They were both scared of spiders; the way their grasping legs searched forward particularly set his spine dancing, but Gavin was the one who usually removed them from their house.
After realising that they were soulmates Sarah and he had moved in together six months previous and he’d been quite busy from the get go. He was sure there must be a nest hidden somewhere in the walls, but hadn’t found it yet.
The onset of flu had gifted him the chance of a night off.
Though, even as he sat up in bed, with snot running out of his nostrils, as if a gunge tank had emptied into his heavy head, he still wasn’t sure that his other half was going to take up her side of the reigns.
She held the spider catcher, which was in fact a five litre mineral water bottle, as if was about to explode in her grasp.
‘You’re not gonna do it, are you?’ He asked her slowly; desperately trying to pronounce his n’s through the congestion.
‘Yes,’ she told him testily. ‘It’s just…you know…what if it jumps?’
‘It won’t. You’ve seen me do it a hundred times, love. Just put the hole over the spider and when it runs in slam on the lid. If you leave the bottle at the top of the stairs I’ll let it out in the morning.’
She nodded; her wide eyes not leaving the middle of the bedroom wall where the spider clung.
‘What if I miss and kill it?’ She whispered.
‘No, I mean, what if I killed it? Wouldn’t it be easier?’
‘No,’ he told her flatly.
He didn’t believe in killing creatures, unless they came with a pepper sauce, and he wasn’t going to start eating spiders just to make her feel better.
‘Oh, alright,’ she conceded, as she edged the bottle towards the innocent creature.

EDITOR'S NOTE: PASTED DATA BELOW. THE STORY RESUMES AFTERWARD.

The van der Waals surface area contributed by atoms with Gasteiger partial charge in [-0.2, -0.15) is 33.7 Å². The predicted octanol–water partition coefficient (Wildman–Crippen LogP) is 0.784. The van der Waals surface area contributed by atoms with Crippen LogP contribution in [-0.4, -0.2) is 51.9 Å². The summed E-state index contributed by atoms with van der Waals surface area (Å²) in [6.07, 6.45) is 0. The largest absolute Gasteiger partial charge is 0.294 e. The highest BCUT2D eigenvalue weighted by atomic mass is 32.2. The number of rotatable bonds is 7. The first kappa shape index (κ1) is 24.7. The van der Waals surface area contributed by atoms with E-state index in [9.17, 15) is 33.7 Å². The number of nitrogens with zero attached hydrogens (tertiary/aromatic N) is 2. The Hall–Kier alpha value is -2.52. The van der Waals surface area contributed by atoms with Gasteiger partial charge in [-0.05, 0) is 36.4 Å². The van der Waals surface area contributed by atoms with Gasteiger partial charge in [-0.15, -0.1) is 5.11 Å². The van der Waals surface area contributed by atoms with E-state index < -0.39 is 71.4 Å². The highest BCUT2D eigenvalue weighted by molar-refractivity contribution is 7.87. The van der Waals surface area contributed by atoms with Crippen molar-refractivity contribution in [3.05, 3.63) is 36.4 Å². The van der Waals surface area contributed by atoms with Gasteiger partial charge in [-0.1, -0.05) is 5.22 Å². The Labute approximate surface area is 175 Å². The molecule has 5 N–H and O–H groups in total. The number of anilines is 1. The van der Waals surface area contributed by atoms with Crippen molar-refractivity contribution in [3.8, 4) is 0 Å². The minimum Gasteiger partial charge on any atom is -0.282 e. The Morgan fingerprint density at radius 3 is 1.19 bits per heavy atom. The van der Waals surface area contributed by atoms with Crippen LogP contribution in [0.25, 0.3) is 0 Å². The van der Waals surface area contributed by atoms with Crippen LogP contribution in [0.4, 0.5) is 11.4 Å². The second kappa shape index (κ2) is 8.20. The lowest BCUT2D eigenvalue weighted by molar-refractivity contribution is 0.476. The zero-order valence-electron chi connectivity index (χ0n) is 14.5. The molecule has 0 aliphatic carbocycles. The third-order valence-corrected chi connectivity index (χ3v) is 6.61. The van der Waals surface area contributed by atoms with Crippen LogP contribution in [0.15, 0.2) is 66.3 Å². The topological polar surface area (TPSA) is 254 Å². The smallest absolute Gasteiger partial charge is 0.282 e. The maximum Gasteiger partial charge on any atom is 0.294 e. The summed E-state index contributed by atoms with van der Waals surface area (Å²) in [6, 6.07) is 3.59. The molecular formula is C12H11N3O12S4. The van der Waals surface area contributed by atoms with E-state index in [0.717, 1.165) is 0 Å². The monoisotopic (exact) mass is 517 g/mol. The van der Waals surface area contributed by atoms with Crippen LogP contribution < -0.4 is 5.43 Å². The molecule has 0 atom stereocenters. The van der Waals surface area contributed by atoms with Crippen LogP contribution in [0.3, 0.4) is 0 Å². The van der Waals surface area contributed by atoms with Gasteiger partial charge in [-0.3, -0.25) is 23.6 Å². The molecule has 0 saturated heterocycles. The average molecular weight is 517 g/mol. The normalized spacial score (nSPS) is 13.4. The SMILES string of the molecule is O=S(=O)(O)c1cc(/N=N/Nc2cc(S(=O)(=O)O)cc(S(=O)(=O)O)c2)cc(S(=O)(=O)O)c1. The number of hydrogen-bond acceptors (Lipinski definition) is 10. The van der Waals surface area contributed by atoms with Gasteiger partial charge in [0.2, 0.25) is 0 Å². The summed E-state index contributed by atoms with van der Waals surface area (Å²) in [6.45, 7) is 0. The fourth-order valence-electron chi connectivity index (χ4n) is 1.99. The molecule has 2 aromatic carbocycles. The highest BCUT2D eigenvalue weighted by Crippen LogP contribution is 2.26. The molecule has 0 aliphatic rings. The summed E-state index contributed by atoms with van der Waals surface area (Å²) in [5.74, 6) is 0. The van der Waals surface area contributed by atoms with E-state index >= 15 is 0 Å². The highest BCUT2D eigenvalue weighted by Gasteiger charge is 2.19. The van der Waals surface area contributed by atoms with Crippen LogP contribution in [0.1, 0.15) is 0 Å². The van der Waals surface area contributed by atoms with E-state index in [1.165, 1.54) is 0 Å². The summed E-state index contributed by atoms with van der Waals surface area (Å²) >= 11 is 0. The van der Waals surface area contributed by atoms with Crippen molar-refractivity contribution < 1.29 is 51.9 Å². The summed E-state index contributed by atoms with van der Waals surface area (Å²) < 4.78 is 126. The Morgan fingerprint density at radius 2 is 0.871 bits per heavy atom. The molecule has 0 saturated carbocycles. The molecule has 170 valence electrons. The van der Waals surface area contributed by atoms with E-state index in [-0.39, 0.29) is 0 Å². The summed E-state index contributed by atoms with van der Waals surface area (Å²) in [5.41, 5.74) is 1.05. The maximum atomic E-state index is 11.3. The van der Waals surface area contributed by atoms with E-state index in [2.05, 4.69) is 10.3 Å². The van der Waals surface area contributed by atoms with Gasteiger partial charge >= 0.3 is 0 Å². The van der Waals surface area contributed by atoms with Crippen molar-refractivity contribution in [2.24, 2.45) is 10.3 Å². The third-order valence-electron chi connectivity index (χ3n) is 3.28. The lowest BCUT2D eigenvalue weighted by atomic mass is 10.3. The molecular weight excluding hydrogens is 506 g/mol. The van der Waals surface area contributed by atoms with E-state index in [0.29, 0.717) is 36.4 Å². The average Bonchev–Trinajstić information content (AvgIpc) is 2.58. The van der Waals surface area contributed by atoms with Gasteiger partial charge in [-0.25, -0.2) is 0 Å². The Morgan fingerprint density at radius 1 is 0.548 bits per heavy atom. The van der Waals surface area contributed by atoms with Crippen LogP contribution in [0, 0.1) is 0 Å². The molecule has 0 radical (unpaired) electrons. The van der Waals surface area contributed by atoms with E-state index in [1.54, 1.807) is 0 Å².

Within a moment she was wearing a look of triumph, and he could sniff his way back to sleep, as the lid tightened on the little, scurrying captive.
‘I knew you could do it,’ he told her as he turned over and shuffled into the pillow.
Later on Gavin awoke to an empty bed. He groaned at the fever damp covers that stuck like cold compresses to his skin, before peering at his phone and seeing that it was two in the morning.
After blowing his nose and clearing his throat of the mucus that had rested on his chest, he heard the sound of a voice trying not to be heard.
He frowned as he pushed himself out of bed and shuffled into his slippers and gown.
It sounded like Sarah was sniggering.
He tiptoed across the bedroom carpet before slowly opening the door to the landing.
What he saw froze him to the spot.
Because, there in front of him stood his wife-to-be with the bottle in her hands.
‘Can’t go anywhere now, can you, you little shit,’ he heard his wife whispering with cold menace to the trapped spider, as she battered it against the inside of the plastic bottle.
‘Sarah!’ Gavin exclaimed, with total disgust.
‘Well,’ she shrugged. ‘Who’s to say it feels, anyway?’
They never did get married.
Last he heard she’d joined the police force, but only lasted a month. After that it was anyone’s guess.